By Butch Fernandez & Rea Cu, March 11 2019; Business Mirror

Image Credit to Philippine Star

THE Senate and the House of Represen-tatives appeared headed for a standoff over last-minute changes in the P3.7-trillion national budget for 2019, and, “from all indications,” the government may operate under a reenacted budget until August, denting economic growth, Sen, Panfilo M. Lacson Sr. said on Sunday.

Initial numbers conveyed to senators by the Department of Finance (DOF), according to Lacson, showed such pushback of the budget approval until August could mean losses of P500 million daily to the economy, which, in turn, will shave off at least 1.5 percent from the GDP growth targets.

Reached separately by phone, Finance Secretary Carlos G. Dominguez III confirmed Lacson’s claim that the DOF will crunch the numbers next week to come up with firmer estimates on the economic impact of extending the period of the reenacted 2018 budget. Dominguez told the BusinessMirror in a text message that the DOF “will update the estimates tomorrow.”

In January, the DOF had pointed out that the delay in the passage of the 2019 national budget results in a reduction in government spending by P46 billion, which will affect the growth in gross domestic product (GDP).  Lacson said in a radio interview on Sunday the nation will have to live under the old budget, “at least until August” if Speaker Gloria Macapagal-Arroyo does not take back “last-minute changes” in the bicameral conference committee-approved budget bill that both chambers had separately ratified weeks ago.

According to Lacson, Senate President Vicente C. Sotto III joined him and Senate Finance Committee Chairman Loren B. Legarda, and Minority Leader Franklin M. Drilon, in a mini-caucus at the weekend to firm up the Senate’s stand on the House’s move to itemize at least two key lump sums in the bicameral-approved version even after the latter had been ratified by both Senate and House members.

Sotto, with full backing from senators, will not sign an enrolled copy of the budget bill to “avoid being party to an unconstitutional act,” Lacson said.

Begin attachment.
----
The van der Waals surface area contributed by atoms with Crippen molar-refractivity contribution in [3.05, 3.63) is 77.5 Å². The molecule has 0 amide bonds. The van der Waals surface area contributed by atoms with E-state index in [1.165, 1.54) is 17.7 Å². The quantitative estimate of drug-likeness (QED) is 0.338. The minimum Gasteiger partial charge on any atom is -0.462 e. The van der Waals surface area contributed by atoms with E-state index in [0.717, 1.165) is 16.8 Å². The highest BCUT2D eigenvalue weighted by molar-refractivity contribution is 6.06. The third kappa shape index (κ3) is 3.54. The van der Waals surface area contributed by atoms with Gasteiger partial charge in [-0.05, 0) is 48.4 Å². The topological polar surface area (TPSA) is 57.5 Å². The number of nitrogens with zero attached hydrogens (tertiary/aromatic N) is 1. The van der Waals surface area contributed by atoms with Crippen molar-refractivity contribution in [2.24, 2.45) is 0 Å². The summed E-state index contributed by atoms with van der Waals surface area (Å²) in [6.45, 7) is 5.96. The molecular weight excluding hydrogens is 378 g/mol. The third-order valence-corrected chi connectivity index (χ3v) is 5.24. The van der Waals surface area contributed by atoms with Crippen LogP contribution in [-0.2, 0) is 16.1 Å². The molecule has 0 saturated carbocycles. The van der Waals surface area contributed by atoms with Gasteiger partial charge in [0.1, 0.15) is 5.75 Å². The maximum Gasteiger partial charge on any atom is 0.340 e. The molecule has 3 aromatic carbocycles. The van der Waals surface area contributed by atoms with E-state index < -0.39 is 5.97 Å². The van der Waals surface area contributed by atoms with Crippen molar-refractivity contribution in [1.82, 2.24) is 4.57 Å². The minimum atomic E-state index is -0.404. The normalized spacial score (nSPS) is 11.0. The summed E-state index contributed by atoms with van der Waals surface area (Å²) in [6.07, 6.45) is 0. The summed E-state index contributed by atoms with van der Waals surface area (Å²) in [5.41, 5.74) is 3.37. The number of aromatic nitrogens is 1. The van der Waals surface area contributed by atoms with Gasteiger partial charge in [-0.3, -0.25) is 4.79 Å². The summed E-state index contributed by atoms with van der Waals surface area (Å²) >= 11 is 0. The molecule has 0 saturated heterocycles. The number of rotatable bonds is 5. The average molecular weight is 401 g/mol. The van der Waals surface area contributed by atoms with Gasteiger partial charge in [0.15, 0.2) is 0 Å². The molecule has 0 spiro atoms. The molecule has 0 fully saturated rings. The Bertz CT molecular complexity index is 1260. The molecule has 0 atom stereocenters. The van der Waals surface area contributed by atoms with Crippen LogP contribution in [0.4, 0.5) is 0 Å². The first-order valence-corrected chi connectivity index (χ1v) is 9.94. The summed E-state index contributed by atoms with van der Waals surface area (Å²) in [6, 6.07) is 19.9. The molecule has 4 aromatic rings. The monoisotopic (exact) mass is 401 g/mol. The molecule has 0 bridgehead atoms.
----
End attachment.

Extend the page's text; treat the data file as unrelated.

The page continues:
“We stand four-square behind our Senate President on this particular issue—that he would not sign if there are illegal amendments in the ratified bicameral conference committee report,” Lacson said in a mix of English and Filipino. The senator warned that doing so could constitute “a case for falsification of public documents” as the act of amending a budget bill already approved by the bicameral panel and ratified by both chambers is tampering with the “records of the legislative process.”

Lacson pointed out that “we are a collegial body; if he signs [the amended version], he [Sotto], he could be held liable [for committing an illegal act],” adding that it would also be tantamount to granting the Senate President veto power on what was already ratified by the body, referring to the bicameral conference committee report.

The senator suggested this can only be resolved if the House sticks to what was approved in the bicameral conference committee. Only then can the Senate President sign it.

End of GMA’s term

He added that if the standoff stays, “let us just wait until July,” referring to the end of the terms of Speaker Arroyo and House Appropriations Committee Chairman Rolando Andaya.

In the same interview, Lacson confirmed that senators from the majority and minority blocs are behind in affirming their position that Sotto would not sign on a document that includes what was not discussed in the bicameral talks but was included in the enrolled bill.

“It’s all still under discussion, because the Senate will stand firm on its position that if the enrolled bill contains something not discussed in the bicameral conference committee, then SP Sotto will not sign it. And for good reason, because the Constitution clearly states that after a bill is passed on last reading, no further amendment may be introduced. This goes not only for last reading or third reading approval, but the bicameral conference committee report that both houses have ratified,” Lacson said.

As it is, Lacson said, Sotto was unlikely to sign the bicameral report on the budget bill which, Lacson added, “means there will be no enrolled bill.”